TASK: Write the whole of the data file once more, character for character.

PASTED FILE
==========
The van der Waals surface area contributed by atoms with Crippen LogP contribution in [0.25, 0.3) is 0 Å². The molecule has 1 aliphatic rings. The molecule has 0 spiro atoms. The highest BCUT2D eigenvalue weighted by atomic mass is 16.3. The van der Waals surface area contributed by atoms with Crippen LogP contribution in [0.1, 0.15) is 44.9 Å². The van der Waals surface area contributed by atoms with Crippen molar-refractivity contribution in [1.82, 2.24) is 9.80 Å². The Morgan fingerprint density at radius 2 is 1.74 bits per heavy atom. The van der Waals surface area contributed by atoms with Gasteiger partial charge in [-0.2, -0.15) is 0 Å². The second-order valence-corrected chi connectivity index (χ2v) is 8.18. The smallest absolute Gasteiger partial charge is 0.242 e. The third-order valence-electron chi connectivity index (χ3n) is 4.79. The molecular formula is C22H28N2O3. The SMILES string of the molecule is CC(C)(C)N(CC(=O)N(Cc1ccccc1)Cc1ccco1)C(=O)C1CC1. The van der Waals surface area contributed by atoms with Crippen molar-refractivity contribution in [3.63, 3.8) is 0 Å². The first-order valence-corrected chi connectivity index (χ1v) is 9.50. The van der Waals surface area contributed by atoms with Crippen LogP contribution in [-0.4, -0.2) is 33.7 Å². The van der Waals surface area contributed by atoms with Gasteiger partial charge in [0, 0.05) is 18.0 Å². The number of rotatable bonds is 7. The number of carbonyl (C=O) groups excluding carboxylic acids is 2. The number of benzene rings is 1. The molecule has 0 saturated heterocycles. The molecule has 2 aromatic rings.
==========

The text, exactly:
The van der Waals surface area contributed by atoms with Crippen LogP contribution in [0.25, 0.3) is 0 Å². The molecule has 1 aliphatic rings. The molecule has 0 spiro atoms. The highest BCUT2D eigenvalue weighted by atomic mass is 16.3. The van der Waals surface area contributed by atoms with Crippen LogP contribution in [0.1, 0.15) is 44.9 Å². The van der Waals surface area contributed by atoms with Crippen molar-refractivity contribution in [1.82, 2.24) is 9.80 Å². The Morgan fingerprint density at radius 2 is 1.74 bits per heavy atom. The van der Waals surface area contributed by atoms with Gasteiger partial charge in [-0.2, -0.15) is 0 Å². The second-order valence-corrected chi connectivity index (χ2v) is 8.18. The smallest absolute Gasteiger partial charge is 0.242 e. The third-order valence-electron chi connectivity index (χ3n) is 4.79. The molecular formula is C22H28N2O3. The SMILES string of the molecule is CC(C)(C)N(CC(=O)N(Cc1ccccc1)Cc1ccco1)C(=O)C1CC1. The van der Waals surface area contributed by atoms with Crippen molar-refractivity contribution in [3.63, 3.8) is 0 Å². The first-order valence-corrected chi connectivity index (χ1v) is 9.50. The van der Waals surface area contributed by atoms with Crippen LogP contribution in [-0.4, -0.2) is 33.7 Å². The van der Waals surface area contributed by atoms with Gasteiger partial charge in [0, 0.05) is 18.0 Å². The number of rotatable bonds is 7. The number of carbonyl (C=O) groups excluding carboxylic acids is 2. The number of benzene rings is 1. The molecule has 0 saturated heterocycles. The molecule has 2 aromatic rings.